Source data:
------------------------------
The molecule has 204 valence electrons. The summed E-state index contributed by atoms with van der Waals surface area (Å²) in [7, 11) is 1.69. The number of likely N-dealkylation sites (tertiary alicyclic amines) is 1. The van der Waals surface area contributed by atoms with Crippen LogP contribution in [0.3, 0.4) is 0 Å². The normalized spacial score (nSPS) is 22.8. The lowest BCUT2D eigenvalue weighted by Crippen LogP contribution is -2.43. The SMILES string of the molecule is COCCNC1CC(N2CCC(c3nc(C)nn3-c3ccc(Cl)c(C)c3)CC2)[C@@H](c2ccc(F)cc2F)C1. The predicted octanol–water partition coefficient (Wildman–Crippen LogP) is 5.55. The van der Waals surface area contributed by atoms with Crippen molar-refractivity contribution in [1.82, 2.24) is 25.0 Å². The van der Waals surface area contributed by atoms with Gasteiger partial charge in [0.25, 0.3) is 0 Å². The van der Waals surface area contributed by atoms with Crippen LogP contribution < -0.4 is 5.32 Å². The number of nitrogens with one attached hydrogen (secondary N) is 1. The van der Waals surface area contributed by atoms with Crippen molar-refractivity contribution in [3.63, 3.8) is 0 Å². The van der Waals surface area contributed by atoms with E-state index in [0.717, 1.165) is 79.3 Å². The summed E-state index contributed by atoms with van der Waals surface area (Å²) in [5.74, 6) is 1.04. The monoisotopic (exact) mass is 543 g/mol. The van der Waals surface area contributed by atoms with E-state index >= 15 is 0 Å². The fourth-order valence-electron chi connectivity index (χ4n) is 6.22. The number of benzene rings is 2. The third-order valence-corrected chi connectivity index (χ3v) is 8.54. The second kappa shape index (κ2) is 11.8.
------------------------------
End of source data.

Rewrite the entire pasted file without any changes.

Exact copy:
The molecule has 204 valence electrons. The summed E-state index contributed by atoms with van der Waals surface area (Å²) in [7, 11) is 1.69. The number of likely N-dealkylation sites (tertiary alicyclic amines) is 1. The van der Waals surface area contributed by atoms with Crippen LogP contribution in [0.3, 0.4) is 0 Å². The normalized spacial score (nSPS) is 22.8. The lowest BCUT2D eigenvalue weighted by Crippen LogP contribution is -2.43. The SMILES string of the molecule is COCCNC1CC(N2CCC(c3nc(C)nn3-c3ccc(Cl)c(C)c3)CC2)[C@@H](c2ccc(F)cc2F)C1. The predicted octanol–water partition coefficient (Wildman–Crippen LogP) is 5.55. The van der Waals surface area contributed by atoms with Crippen molar-refractivity contribution in [1.82, 2.24) is 25.0 Å². The van der Waals surface area contributed by atoms with Gasteiger partial charge in [0.25, 0.3) is 0 Å². The van der Waals surface area contributed by atoms with Crippen LogP contribution < -0.4 is 5.32 Å². The number of nitrogens with one attached hydrogen (secondary N) is 1. The van der Waals surface area contributed by atoms with Crippen molar-refractivity contribution in [3.63, 3.8) is 0 Å². The van der Waals surface area contributed by atoms with E-state index in [0.717, 1.165) is 79.3 Å². The summed E-state index contributed by atoms with van der Waals surface area (Å²) in [5.74, 6) is 1.04. The monoisotopic (exact) mass is 543 g/mol. The van der Waals surface area contributed by atoms with E-state index >= 15 is 0 Å². The fourth-order valence-electron chi connectivity index (χ4n) is 6.22. The number of benzene rings is 2. The third-order valence-corrected chi connectivity index (χ3v) is 8.54. The second kappa shape index (κ2) is 11.8.